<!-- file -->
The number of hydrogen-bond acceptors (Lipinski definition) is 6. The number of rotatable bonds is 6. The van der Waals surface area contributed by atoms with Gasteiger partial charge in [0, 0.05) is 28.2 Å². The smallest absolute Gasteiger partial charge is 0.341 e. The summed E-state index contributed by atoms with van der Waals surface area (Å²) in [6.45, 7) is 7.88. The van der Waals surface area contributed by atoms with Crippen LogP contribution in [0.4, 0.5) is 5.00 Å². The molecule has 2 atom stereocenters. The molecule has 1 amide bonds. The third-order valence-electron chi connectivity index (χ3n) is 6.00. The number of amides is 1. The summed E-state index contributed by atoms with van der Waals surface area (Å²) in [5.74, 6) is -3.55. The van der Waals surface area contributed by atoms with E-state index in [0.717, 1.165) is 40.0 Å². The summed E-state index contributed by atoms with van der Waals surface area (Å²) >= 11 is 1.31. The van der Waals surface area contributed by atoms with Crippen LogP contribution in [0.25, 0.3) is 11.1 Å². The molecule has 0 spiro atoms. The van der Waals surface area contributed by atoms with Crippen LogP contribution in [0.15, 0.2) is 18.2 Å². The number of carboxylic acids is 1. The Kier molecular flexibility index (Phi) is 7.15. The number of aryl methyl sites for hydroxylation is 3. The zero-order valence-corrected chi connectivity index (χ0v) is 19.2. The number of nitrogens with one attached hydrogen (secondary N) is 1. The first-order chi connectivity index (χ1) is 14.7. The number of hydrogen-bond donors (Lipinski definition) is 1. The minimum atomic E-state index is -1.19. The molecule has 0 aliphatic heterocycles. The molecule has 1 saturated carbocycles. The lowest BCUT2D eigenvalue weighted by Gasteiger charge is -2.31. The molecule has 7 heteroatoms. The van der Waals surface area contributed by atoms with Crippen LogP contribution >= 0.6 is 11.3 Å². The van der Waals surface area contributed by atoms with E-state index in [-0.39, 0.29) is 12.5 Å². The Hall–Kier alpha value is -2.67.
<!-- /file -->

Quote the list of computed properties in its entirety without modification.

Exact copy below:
The number of hydrogen-bond acceptors (Lipinski definition) is 6. The number of rotatable bonds is 6. The van der Waals surface area contributed by atoms with Gasteiger partial charge in [0, 0.05) is 28.2 Å². The smallest absolute Gasteiger partial charge is 0.341 e. The summed E-state index contributed by atoms with van der Waals surface area (Å²) in [6.45, 7) is 7.88. The van der Waals surface area contributed by atoms with Crippen LogP contribution in [0.4, 0.5) is 5.00 Å². The molecule has 2 atom stereocenters. The molecule has 1 amide bonds. The third-order valence-electron chi connectivity index (χ3n) is 6.00. The number of amides is 1. The summed E-state index contributed by atoms with van der Waals surface area (Å²) in [5.74, 6) is -3.55. The van der Waals surface area contributed by atoms with E-state index in [0.717, 1.165) is 40.0 Å². The summed E-state index contributed by atoms with van der Waals surface area (Å²) >= 11 is 1.31. The van der Waals surface area contributed by atoms with Crippen LogP contribution in [0.25, 0.3) is 11.1 Å². The molecule has 0 spiro atoms. The van der Waals surface area contributed by atoms with Crippen LogP contribution in [0.15, 0.2) is 18.2 Å². The number of carboxylic acids is 1. The Kier molecular flexibility index (Phi) is 7.15. The number of aryl methyl sites for hydroxylation is 3. The zero-order valence-corrected chi connectivity index (χ0v) is 19.2. The number of nitrogens with one attached hydrogen (secondary N) is 1. The first-order chi connectivity index (χ1) is 14.7. The number of hydrogen-bond donors (Lipinski definition) is 1. The minimum atomic E-state index is -1.19. The molecule has 0 aliphatic heterocycles. The molecule has 1 saturated carbocycles. The lowest BCUT2D eigenvalue weighted by Gasteiger charge is -2.31. The molecule has 7 heteroatoms. The van der Waals surface area contributed by atoms with Crippen LogP contribution >= 0.6 is 11.3 Å². The van der Waals surface area contributed by atoms with E-state index in [-0.39, 0.29) is 12.5 Å². The Hall–Kier alpha value is -2.67.